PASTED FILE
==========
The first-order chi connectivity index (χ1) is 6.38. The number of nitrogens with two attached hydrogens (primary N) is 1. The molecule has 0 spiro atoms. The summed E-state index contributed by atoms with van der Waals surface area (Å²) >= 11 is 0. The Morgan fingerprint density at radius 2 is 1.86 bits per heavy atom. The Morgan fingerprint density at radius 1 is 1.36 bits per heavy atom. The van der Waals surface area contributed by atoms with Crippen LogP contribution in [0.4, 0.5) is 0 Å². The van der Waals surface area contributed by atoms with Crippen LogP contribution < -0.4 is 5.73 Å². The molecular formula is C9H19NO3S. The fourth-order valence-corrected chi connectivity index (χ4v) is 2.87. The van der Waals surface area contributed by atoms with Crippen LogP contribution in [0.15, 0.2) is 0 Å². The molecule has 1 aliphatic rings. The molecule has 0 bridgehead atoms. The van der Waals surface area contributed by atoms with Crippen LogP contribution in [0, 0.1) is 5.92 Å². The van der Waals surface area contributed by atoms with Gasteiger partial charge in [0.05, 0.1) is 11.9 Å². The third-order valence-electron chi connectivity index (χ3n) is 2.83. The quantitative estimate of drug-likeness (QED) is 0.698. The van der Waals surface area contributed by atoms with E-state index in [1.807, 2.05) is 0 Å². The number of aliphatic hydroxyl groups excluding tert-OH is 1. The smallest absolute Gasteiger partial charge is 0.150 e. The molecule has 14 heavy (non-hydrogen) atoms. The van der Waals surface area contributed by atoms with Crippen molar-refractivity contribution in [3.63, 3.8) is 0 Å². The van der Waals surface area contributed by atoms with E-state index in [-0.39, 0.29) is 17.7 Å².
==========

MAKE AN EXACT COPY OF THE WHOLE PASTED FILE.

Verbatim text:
The first-order chi connectivity index (χ1) is 6.38. The number of nitrogens with two attached hydrogens (primary N) is 1. The molecule has 0 spiro atoms. The summed E-state index contributed by atoms with van der Waals surface area (Å²) >= 11 is 0. The Morgan fingerprint density at radius 2 is 1.86 bits per heavy atom. The Morgan fingerprint density at radius 1 is 1.36 bits per heavy atom. The van der Waals surface area contributed by atoms with Crippen LogP contribution in [0.4, 0.5) is 0 Å². The van der Waals surface area contributed by atoms with Crippen LogP contribution < -0.4 is 5.73 Å². The molecular formula is C9H19NO3S. The fourth-order valence-corrected chi connectivity index (χ4v) is 2.87. The van der Waals surface area contributed by atoms with Crippen LogP contribution in [0.15, 0.2) is 0 Å². The molecule has 1 aliphatic rings. The molecule has 0 bridgehead atoms. The van der Waals surface area contributed by atoms with Crippen LogP contribution in [0, 0.1) is 5.92 Å². The van der Waals surface area contributed by atoms with Gasteiger partial charge in [0.05, 0.1) is 11.9 Å². The third-order valence-electron chi connectivity index (χ3n) is 2.83. The quantitative estimate of drug-likeness (QED) is 0.698. The van der Waals surface area contributed by atoms with E-state index in [1.807, 2.05) is 0 Å². The number of aliphatic hydroxyl groups excluding tert-OH is 1. The smallest absolute Gasteiger partial charge is 0.150 e. The molecule has 14 heavy (non-hydrogen) atoms. The van der Waals surface area contributed by atoms with Crippen molar-refractivity contribution in [3.63, 3.8) is 0 Å². The van der Waals surface area contributed by atoms with E-state index in [-0.39, 0.29) is 17.7 Å².